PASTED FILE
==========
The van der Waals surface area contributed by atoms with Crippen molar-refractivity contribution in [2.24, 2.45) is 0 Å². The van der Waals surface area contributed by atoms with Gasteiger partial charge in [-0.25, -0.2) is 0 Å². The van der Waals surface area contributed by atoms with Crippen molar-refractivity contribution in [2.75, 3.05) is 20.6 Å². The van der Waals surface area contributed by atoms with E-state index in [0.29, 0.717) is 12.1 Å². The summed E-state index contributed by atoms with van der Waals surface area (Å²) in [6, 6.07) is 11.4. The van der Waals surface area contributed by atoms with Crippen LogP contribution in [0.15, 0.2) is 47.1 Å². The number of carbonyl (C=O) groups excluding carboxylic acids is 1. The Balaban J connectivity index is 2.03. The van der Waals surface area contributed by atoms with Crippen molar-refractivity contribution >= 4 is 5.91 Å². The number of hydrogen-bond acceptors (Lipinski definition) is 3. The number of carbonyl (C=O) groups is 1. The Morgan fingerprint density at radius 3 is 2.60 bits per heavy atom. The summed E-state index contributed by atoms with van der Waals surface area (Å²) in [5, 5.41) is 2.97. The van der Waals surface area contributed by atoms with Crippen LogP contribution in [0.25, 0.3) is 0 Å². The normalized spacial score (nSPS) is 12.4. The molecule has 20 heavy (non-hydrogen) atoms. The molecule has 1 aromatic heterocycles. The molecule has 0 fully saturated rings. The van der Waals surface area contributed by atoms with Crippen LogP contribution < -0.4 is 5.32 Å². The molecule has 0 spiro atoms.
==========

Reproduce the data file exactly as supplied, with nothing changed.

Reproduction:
The van der Waals surface area contributed by atoms with Crippen molar-refractivity contribution in [2.24, 2.45) is 0 Å². The van der Waals surface area contributed by atoms with Gasteiger partial charge in [-0.25, -0.2) is 0 Å². The van der Waals surface area contributed by atoms with Crippen molar-refractivity contribution in [2.75, 3.05) is 20.6 Å². The van der Waals surface area contributed by atoms with E-state index in [0.29, 0.717) is 12.1 Å². The summed E-state index contributed by atoms with van der Waals surface area (Å²) in [6, 6.07) is 11.4. The van der Waals surface area contributed by atoms with Crippen LogP contribution in [0.15, 0.2) is 47.1 Å². The number of carbonyl (C=O) groups excluding carboxylic acids is 1. The Balaban J connectivity index is 2.03. The van der Waals surface area contributed by atoms with Crippen molar-refractivity contribution >= 4 is 5.91 Å². The number of hydrogen-bond acceptors (Lipinski definition) is 3. The number of carbonyl (C=O) groups is 1. The Morgan fingerprint density at radius 3 is 2.60 bits per heavy atom. The summed E-state index contributed by atoms with van der Waals surface area (Å²) in [5, 5.41) is 2.97. The van der Waals surface area contributed by atoms with Crippen LogP contribution in [0.25, 0.3) is 0 Å². The normalized spacial score (nSPS) is 12.4. The molecule has 20 heavy (non-hydrogen) atoms. The molecule has 1 aromatic heterocycles. The molecule has 0 fully saturated rings. The van der Waals surface area contributed by atoms with Crippen LogP contribution < -0.4 is 5.32 Å². The molecule has 0 spiro atoms.